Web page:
Tensor G2 For Google Pixel 7 Series Manufactured On 5nm Process, Not On 4nm

The Android Authority has reported that the Tensor G2 for the Google Pixel 7 series, which was rumoured to build on Samsung’s 4nm process, is manufactured on a 5nm process instead of a 4nm one.

The Tensor G2 was said to be manufactured with a 4nm process so that the operating frequency etc., would be higher than first generation Tensor chip.

However, after the confirmation by the Android Authority through interviews and other sources, the media said that the Tensor G2 was found to be manufactured using Samsung’s 5nm process.

Android Authority says that Samsung’s 5nm process has two types: “5LPE” used to manufacture Tensor and improved “5LPP”, but it is unknown which Tensor G2 is manufactured.

Even without Google’s confirmation, there were some hints that 5nm was possible. One piece of evidence was the lack of a significant increase in clock speed. The Tensor G2’s Arm Cortex-X1 processors run at 2.85GHz, a mere 50Hz faster than the original Tensor’s 2.80GHz. With the transition to a new major node, you’d assume a larger spike or a prominent mention of energy efficiency benefits.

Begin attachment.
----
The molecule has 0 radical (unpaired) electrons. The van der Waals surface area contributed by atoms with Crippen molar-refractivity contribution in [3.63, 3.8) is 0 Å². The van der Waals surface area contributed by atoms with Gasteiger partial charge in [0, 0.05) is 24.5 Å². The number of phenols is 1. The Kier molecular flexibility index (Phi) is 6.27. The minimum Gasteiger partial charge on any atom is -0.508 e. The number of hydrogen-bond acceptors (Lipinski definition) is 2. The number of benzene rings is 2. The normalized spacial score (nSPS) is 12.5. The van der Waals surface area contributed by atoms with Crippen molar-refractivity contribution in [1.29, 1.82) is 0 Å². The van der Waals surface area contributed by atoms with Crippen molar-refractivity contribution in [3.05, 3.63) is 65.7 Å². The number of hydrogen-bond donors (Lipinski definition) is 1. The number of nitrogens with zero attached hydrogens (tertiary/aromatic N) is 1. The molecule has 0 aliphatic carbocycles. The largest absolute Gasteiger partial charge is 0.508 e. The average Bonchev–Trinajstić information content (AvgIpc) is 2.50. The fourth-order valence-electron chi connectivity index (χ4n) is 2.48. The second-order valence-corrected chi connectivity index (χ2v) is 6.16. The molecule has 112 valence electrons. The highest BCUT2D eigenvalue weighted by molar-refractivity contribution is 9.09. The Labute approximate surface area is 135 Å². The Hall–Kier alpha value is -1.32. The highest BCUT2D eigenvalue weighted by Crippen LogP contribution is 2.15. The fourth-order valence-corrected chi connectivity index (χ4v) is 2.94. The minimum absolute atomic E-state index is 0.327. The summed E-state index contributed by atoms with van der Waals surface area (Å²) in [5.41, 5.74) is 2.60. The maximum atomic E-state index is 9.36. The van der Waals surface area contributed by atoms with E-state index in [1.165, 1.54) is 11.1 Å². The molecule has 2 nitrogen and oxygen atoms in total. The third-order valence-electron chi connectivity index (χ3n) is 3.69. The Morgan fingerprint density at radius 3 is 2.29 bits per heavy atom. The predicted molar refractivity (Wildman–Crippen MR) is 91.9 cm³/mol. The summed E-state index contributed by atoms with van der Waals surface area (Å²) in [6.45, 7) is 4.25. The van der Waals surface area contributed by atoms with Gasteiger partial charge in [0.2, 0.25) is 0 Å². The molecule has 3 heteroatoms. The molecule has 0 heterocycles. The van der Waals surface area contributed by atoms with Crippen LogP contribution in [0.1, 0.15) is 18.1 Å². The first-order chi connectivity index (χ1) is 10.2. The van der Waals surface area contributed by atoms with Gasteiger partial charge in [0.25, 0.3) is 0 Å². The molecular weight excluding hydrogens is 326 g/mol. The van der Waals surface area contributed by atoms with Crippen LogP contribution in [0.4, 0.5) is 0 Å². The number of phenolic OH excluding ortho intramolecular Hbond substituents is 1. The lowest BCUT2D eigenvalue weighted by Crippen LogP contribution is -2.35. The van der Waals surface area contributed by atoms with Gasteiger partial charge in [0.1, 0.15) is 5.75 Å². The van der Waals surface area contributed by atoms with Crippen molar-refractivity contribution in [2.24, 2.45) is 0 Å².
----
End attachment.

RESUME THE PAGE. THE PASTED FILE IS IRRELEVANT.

Although Google states that all Tensor G2 subsystems have been improved to minimise power consumption for daily workloads, this is not the same as saying that the processor is based on more efficient technology. Google likewise mentions the manufacturing process in its Pixel 7 or Tensor documentation, implying that it has nothing new to brag about.

In any case, given how corporations love to advertise their usage of lower nodes, Google’s terminology makes it quite apparent that the Tensor G2 is not based on what Samsung refers to as 4nm, such as the 4LPE node used in the Exynos 2200 and Snapdragon 8 Gen 1.

Meet Vishak, TechLog360's Content Editor and tech enthusiast. With a Computer Science degree and a passion for all things tech, Vishak delivers the latest in hardware, apps, and games with expertise. Trusted for his in-depth reviews and industry insights, he's your guide to the digital world. Off-duty, he's exploring photography and virtual gaming landscapes.


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